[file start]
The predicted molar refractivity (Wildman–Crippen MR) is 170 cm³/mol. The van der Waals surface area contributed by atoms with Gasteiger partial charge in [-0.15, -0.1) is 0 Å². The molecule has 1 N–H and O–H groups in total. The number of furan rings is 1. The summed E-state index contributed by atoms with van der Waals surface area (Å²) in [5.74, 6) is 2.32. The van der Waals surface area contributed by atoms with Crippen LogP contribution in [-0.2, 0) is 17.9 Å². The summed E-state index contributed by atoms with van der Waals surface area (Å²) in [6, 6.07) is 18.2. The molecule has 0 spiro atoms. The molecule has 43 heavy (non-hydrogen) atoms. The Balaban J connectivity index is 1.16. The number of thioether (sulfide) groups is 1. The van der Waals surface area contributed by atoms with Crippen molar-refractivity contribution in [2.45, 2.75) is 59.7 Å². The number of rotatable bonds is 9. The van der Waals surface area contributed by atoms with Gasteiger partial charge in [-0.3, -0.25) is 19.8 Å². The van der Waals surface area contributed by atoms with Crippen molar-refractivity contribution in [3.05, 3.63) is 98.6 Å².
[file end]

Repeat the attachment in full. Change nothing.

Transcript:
The predicted molar refractivity (Wildman–Crippen MR) is 170 cm³/mol. The van der Waals surface area contributed by atoms with Gasteiger partial charge in [-0.15, -0.1) is 0 Å². The molecule has 1 N–H and O–H groups in total. The number of furan rings is 1. The summed E-state index contributed by atoms with van der Waals surface area (Å²) in [5.74, 6) is 2.32. The van der Waals surface area contributed by atoms with Crippen LogP contribution in [-0.2, 0) is 17.9 Å². The summed E-state index contributed by atoms with van der Waals surface area (Å²) in [6, 6.07) is 18.2. The molecule has 0 spiro atoms. The molecule has 43 heavy (non-hydrogen) atoms. The Balaban J connectivity index is 1.16. The number of thioether (sulfide) groups is 1. The van der Waals surface area contributed by atoms with Crippen molar-refractivity contribution in [2.45, 2.75) is 59.7 Å². The number of rotatable bonds is 9. The van der Waals surface area contributed by atoms with Gasteiger partial charge in [-0.3, -0.25) is 19.8 Å². The van der Waals surface area contributed by atoms with Crippen molar-refractivity contribution in [3.05, 3.63) is 98.6 Å².